Korean teachers recently protested en masse the government's move to punish 43 teachers who criticised President Park Geun-hye, fueling the debate about how much leeway should be given to teachers taking political action.
On the homepage of presidential office Cheong Wa Dae, some 80 teachers on Wednesday urged the Education Ministry to cancel its earlier decision to punish the 43 teachers. They said that the government, which came under fire for its bungled response to the sinking of the Sewol that left 300 dead or missing, was very swift to punish those who pointed out its faults.
"The (43 teachers') manifesto that Park should quit is a desperate cry and shows their will to make sure such a tragedy does not reoccur," they said, urging the president to step down. The Education Ministry started discussing disciplinary action for those teachers on Thursday.
In Korea, the law requires civil servants to be politically impartial and they are banned from taking collective action unrelated to their jobs.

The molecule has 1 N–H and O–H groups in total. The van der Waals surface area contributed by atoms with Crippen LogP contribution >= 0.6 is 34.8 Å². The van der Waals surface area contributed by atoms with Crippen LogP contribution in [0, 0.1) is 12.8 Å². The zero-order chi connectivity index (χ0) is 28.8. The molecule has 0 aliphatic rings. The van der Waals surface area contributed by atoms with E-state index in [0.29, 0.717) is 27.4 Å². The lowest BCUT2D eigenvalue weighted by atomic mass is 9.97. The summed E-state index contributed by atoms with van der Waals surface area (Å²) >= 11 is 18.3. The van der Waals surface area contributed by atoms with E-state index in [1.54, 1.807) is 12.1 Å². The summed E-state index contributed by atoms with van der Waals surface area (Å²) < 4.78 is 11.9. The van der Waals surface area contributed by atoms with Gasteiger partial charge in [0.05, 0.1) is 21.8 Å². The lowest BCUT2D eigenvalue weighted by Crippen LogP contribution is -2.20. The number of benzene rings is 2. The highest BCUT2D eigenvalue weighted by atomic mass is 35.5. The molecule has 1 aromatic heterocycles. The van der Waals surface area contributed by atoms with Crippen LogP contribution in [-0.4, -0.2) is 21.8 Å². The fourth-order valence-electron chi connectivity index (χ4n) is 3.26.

Since the ferry sinking, there has been an ongoing debate about how much teachers should be allowed to publicly express their opinions about politically sensitive issues. This hot-button issue also was covered by the candidates running for Seoul education chief in the June 4 local elections.
Cho Hi-yeon, the candidate from the liberal bloc, said teachers are entitled to their own political opinions.
"Teachers too are citizens of this country. They can express their opinions. The Sewol tragedy sparked nationwide fury (toward the government), and teachers should also be allowed to say that something is wrong," he said. Cho said the trend of restricting teachers' political expression should change in order for Korea to become an advanced country.
Conservatives on the other hand said teachers should not express their political opinions.
"Students should not be exposed to political prejudice. Teachers must refrain from collective actions driven by political motivation," said Koh Seung-duk, a conservative candidate for the Seoul education chief post. He said if teachers wanted to make a political comment, they should identify themselves as average citizens.
The debate has involved the Korean Teachers and Education Workers Union, the largest union of teachers in the country.
Some hail it as the symbol of teachers taking a stance in a democratic society, others label it as politically motivated and biased, but hardly anyone in education circles is able to overlook the outspoken, left-leaning body.